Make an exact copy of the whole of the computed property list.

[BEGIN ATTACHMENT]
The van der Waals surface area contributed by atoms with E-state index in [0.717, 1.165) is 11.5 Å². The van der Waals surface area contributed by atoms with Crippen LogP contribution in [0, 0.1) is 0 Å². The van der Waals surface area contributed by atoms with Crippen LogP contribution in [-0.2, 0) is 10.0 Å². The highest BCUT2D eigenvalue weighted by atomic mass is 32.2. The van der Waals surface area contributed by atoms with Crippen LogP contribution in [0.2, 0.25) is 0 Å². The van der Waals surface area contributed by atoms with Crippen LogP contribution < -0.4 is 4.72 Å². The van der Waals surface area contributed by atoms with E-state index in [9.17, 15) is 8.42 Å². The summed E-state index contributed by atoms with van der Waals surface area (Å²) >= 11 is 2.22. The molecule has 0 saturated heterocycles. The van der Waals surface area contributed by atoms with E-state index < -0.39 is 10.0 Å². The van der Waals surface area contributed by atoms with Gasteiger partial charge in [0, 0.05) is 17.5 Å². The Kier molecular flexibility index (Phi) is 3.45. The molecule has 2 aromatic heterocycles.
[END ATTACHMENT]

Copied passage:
The van der Waals surface area contributed by atoms with E-state index in [0.717, 1.165) is 11.5 Å². The van der Waals surface area contributed by atoms with Crippen LogP contribution in [0, 0.1) is 0 Å². The van der Waals surface area contributed by atoms with Crippen LogP contribution in [-0.2, 0) is 10.0 Å². The highest BCUT2D eigenvalue weighted by atomic mass is 32.2. The van der Waals surface area contributed by atoms with Crippen LogP contribution in [0.2, 0.25) is 0 Å². The van der Waals surface area contributed by atoms with Crippen LogP contribution < -0.4 is 4.72 Å². The van der Waals surface area contributed by atoms with E-state index in [9.17, 15) is 8.42 Å². The summed E-state index contributed by atoms with van der Waals surface area (Å²) >= 11 is 2.22. The molecule has 0 saturated heterocycles. The van der Waals surface area contributed by atoms with E-state index < -0.39 is 10.0 Å². The van der Waals surface area contributed by atoms with Gasteiger partial charge in [0, 0.05) is 17.5 Å². The Kier molecular flexibility index (Phi) is 3.45. The molecule has 2 aromatic heterocycles.